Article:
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Victorian Literature

David Amigoni

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How were the genres of literature changed by new methods of serialization and publishing? How did a widespread culture of performance emerge in the period to shape as well as to be shaped by the novel and poetry? David Amigoni draws on the most recent critical approaches to the novel, Victorian melodrama and poetry to answer these and other questions. The work of Charles Dickens, George Eliot, Oscar Wilde, Alfred Tennyson, Robert Browning, Christina Rossetti, Thomas Hardy, Thomas Carlyle and Mathew Arnold are explored in relation to ideas about fiction, journalism, drama, poetry, the New Woman, gothic, horror and the Victorian sage.

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Contents

Chronology
Introduction to Victorian literature: Perspectives, Relationships, Contexts

Generic Traffic in Strangely Modern Places: Locating the Victorians (again)
Observing 'Public Culture' in mid-Victorian Britain: an Ant colony, Ivy and Two Poets named 'Alfred'

'Civilization and its Discontents': Productivity, Power and Governance in Dickens's Hard Times
Concluding Summary
1: Novel Sensations in Early and Mid-Victorian Fiction: from 'Boz' to Middlemarch
Dickens the Novelist, Dickens the Journalist: Modes of Publication,
Sketches, and the Making of The Old Curiosity Shop
Moving Sensations: Performing The Old Curiosity Shop
The Novel at mid-Century: Forming a Victorian Canon
Variable Sensations of the Real: Middlemarch
Concluding Summary
2: Theatrical Exchanges: Gendered Subjectivity and Identity Trials in the Dramatic Imagination
Locating, Regulating and Expanding the Effects of 'Theatricality' in Victorian Culture
Melodrama and Public History: the Sexualized Conflicts of Empire in Boucicault's Jessie Brown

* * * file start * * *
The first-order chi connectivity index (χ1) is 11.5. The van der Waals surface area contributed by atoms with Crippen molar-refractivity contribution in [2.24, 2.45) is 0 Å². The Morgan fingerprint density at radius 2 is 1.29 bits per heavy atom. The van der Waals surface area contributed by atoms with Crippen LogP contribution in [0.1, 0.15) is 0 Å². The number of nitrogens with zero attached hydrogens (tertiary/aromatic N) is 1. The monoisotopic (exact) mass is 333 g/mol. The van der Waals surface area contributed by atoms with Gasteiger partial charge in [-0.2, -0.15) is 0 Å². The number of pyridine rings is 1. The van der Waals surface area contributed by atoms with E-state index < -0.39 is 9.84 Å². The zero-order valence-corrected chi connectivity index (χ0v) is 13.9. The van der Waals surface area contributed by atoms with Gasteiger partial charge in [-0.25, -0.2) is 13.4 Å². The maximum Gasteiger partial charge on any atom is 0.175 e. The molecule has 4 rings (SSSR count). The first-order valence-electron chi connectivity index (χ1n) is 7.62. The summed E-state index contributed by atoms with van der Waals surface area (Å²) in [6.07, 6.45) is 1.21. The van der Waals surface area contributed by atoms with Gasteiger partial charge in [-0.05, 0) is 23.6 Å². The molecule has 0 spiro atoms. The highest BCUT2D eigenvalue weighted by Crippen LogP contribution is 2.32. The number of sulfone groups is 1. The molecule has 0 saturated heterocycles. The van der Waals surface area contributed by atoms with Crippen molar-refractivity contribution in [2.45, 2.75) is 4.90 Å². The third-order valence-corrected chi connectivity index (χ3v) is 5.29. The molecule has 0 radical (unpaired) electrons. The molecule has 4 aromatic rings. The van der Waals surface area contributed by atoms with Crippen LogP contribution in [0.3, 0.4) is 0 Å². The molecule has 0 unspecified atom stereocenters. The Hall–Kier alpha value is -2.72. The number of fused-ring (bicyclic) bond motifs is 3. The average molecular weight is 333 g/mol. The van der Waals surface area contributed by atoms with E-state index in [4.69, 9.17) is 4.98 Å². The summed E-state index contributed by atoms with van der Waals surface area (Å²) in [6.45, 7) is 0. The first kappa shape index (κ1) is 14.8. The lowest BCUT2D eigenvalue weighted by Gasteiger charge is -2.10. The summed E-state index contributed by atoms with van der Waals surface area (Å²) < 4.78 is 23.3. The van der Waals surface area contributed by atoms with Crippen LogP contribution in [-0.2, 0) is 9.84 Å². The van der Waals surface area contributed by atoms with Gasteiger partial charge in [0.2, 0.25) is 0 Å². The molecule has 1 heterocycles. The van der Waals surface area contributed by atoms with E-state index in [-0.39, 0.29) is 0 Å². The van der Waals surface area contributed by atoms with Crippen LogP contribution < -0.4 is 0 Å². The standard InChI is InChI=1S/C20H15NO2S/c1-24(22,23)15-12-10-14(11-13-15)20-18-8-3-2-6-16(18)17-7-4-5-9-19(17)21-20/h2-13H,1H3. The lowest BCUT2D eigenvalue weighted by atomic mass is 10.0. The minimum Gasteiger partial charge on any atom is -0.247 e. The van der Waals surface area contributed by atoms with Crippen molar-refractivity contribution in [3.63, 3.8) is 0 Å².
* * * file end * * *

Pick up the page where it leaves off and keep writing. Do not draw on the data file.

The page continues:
Masculinity, Melodrama and Mind: The Frozen Deep
Earnest Laughter, Queer Laughter: Fictive, Multiple identities in Farcical Dramas by Dickens and Wilde
Concluding Summary 3: Poetry: Dramatic Monologues and Critical Dialogues
Voicing Sensation in Tennyson and Browning: the Dramatic Monologue and Cultural Debate
Controversies of Faith: Doubt, Evolution and Love in a Modern Age
Making Women's Voices: Fairy Tales, Christian Tales, Old Wives' Tales
Concluding Summary 4: Victorians in Critical Time: Fin de Siècle and Sage-culture
Victorians at the end of Time: Thomas Hardy, New Women and Gothic
Horrors at the fin de siècle
Victorian Sages in Critical Time: Carlyle and Arnold
Concluding Summary
Conclusion: Neo-Victorianism, Postmodernism and Underground Cultures
Student Resources
Electronic sources and reference sources
Glossary
Guide to further reading
Index.

About the Author

David Amigoni is Professor of Victorian Literature at Keele University. He is the author of The English Novel and Prose Narrative (Edinburgh University Press, 2000) and Victorian Biography: Intellectuals and the Ordering of Discourse (Harvester Wheatsheaf, 1992). He is co-editor, with Jeff Wallace, of Charles Darwin's 'Origin of Species': New Interdisciplinary Essays (Manchester UP, 1995), and co-editor, with Paul Barlow and Colin Trodd, of Victorian Culture and the Idea of the Grotesque (Ashgate, 1999).

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